Publicness, the idea of art as monument, has been an important feature of the multiple destinies of sculpture over the past two centuries sculpture being closely bound up with modern conceptions of public space and public value. Public sculptures are like useless bits of architecture. Yet they are also interventions in space that, however abstract, present themselves as having a public significance even Oldenburg's incongruously giant clothespeg or Serra's blackened steel walls or Henry Moore's biomorphic blobs. Modern culture celebrates endless change, to the point that "all that is solid melts into air," and yet it also hankers after permanence and monumentality. Sculpture, particularly public sculpture, is there, right at the centre of this split an at times uncomfortable, at times reassuring presence, both throw-away gesture and stable thing.

Check Times, Location, and Availability Cost: 2 Waitlist Code: 1

HISTART 489. Special Topics in Art and Culture.

Section 003 Labcoats in the Studio: Flying Cars, Flying buildings, and Mid-Century American Architecture. [3 credits]. Meets with Architecture 409.103.

Instructor(s): Kent Kleinman (kleinman@umich.edu)

Prerequisites: (1-3). May be repeated for credit for a maximum of 9 credits.

Credits: (1-3).

Course Homepage: No homepage submitted.

"It may well be that we hitherto understood as architecture and what we are beginning to understand of technology are incompatible disciplines."

P.R. Banham, Thaory and Design in the First Machine Age

Near the end of Banham's scathing review of European modernism, he observed that in many ways the architects of the machine age had, in effect, missed the boat (or rather the car). Corbusier was busily praising Ford for the perfection of an object type at pretty much the same time that Ford, unable to retool his production lines, was losing market share to the more nimble GM; Gropius, Loos and others were busily designing handsome but completely anachronistic automobiles while Americans Fuller and Bel Geddes were proposing radical teardrop shaped rear engine transportation machines and mechanical houses. As architects were proposing carefully configured icons of the machine age in Europe, Americans were coming to terms with the fact that the common ground between mass production and design was fabricating consumer desire rather than timeless artifacts.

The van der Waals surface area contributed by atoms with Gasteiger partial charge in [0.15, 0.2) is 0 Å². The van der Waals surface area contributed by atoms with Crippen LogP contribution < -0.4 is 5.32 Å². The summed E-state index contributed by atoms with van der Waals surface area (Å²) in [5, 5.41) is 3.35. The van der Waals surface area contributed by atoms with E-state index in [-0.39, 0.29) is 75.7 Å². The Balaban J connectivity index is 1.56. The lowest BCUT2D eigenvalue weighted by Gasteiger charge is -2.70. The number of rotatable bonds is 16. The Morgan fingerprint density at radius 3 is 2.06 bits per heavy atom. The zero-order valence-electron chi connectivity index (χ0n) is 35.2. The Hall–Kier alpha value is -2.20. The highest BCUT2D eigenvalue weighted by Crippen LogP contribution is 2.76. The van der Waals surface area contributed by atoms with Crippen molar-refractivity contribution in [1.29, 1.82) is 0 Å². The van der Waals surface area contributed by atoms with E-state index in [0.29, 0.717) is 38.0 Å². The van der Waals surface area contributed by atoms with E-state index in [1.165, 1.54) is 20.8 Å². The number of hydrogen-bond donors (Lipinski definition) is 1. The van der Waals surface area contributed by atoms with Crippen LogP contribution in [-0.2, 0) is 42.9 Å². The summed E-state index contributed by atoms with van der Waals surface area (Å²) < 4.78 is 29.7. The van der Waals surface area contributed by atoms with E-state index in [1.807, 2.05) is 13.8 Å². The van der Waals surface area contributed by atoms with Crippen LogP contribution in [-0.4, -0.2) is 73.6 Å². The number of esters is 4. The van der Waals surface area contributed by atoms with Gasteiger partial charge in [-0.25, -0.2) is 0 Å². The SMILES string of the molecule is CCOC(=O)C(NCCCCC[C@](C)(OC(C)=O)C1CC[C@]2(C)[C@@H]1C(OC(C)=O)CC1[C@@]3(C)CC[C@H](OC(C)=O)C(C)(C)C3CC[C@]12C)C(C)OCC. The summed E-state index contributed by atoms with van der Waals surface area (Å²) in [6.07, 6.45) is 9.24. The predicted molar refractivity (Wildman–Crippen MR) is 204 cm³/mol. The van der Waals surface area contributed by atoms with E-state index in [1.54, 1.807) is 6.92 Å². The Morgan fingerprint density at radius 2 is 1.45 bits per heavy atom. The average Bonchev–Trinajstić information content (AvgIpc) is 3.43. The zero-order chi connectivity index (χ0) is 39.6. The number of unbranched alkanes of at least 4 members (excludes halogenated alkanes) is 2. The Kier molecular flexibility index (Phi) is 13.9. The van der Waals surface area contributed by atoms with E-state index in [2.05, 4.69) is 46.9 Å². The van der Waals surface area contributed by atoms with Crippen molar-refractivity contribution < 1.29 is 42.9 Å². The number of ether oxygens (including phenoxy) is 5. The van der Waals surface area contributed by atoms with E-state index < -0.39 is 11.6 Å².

The American technological and economic context during the period between the wars fostered a particular design sensibility and agenda that profoundly affected American architecture and design. Not surprisingly, given the proximity to the automobile industry, much innovative and inventive work emerged from the Midwest, in particular Michigan, where a model of design practice "geared" to industrial modes found root that attempted to address and redress the increasingly divergent trajectories of design and technology observed by Banham.

This seminar will be structured in two parts. Part I will map the American technological and cultural design context leading up to WWII. Readings will include selections from Lewis Mumford, Terry Smith, Aldous Huxley, Norman Bel Gedded, Reynor Banham, Jeffrey Meikle, and others. We will study the extraordinary designs of Geddes and Fuller, the arguably unspectacular, albeit critically important, designs of Kahnm, the artwork of Charles Sheeler, and the marketing and product design of Ford and Sloan (General Motors).

Part II will involve research into the work of select Michigan-based architects such as Albert Kahn, George Brigham, C.W. Lane, T. Larson, W. Oberdick and E. Saarinen. This part will involve direct use of primarily materials held in area archives, in particular the Bentley Historical Archives. Students will be expected to produce a research paper on a relevant subject of their choice using primary materials from the archive.

Check Times, Location, and Availability Cost: 3 Waitlist Code: 4

HISTART 489. Special Topics in Art and Culture.

Section 004 Becoming Modern Architecture: An American [Case] Study. [3 credits]. Meets with Architecture 409.102.

Instructor(s): Kent Kleinman

Prerequisites: (1-3). May be repeated for credit for a maximum of 9 credits.

Credits: (1-3).

Course Homepage: No homepage submitted.